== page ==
In This Article
Marine notes in perfumery evoke the sensation of the sea, capturing its various elements such as seaweed, sand, iodine, and sea spray. Light and refreshing, these notes appeal to both men and women and are often found in the top notes of fragrances. The popularity of marine notes has grown in recent years, as they align well with the increasing focus on natural and eco-friendly ingredients. Synthetic molecules, such as "calone," are also used to recreate the marine notes, reminiscent of the sea and iodine.
Marine Notes: Notes of the Open Sea
The trend for marine notes is relatively recent, with the synthetic "calone" molecule invented in 1966 and first used in Aramis' "New West" fragrance in 1988. This innovative aquatic fragrance inspired other perfumers to explore marine notes in their creations.
Marine Notes and Their Combinations with Other Fragrances
Marine notes are often combined with floral and sweet notes, as exemplified by Molinard's Vents et Marées perfume. In this fragrance, marine notes are at the heart, accompanied by a floral bouquet of freesia, rose, lily of the valley, and jasmine. The base features sandalwood and tonka bean, lending a delicate woody trail.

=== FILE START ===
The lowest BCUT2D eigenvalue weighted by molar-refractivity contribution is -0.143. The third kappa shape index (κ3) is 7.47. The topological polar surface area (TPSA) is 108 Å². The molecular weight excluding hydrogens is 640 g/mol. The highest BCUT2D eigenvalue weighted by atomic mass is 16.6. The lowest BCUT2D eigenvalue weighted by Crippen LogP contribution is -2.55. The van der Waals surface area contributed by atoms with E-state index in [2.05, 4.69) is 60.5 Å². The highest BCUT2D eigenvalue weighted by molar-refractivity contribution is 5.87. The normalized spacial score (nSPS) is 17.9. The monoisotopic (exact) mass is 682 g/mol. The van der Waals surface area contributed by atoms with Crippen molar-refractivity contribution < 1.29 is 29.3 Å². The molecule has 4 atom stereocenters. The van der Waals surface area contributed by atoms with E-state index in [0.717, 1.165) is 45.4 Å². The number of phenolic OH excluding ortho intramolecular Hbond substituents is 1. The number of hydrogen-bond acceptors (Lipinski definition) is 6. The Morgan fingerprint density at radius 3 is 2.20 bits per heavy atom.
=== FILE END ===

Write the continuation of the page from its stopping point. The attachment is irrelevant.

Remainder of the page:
Citrus notes are also commonly blended with marine notes to enhance the feeling of freshness. Calvin Klein's Escape for Men is a prime example, with its fruity-citrus opening of melon, mango, and grapefruit. Marine notes appear in the heart note, accompanied by birch leaves, and contrasted by a warm woody base. This ecological fragrance captures the spirit of the 90s.
Marine notes can also be paired with woody and oriental notes to create unique and refreshing fragrances. The smell of the sea, sea spray, and iodine can be achieved using natural ingredients like lotus, blue cypress, or sea fennel, or through the use of synthetic molecules. Marine notes work well with a variety of olfactory families, including floral, fruity, citrus, woody, and oriental.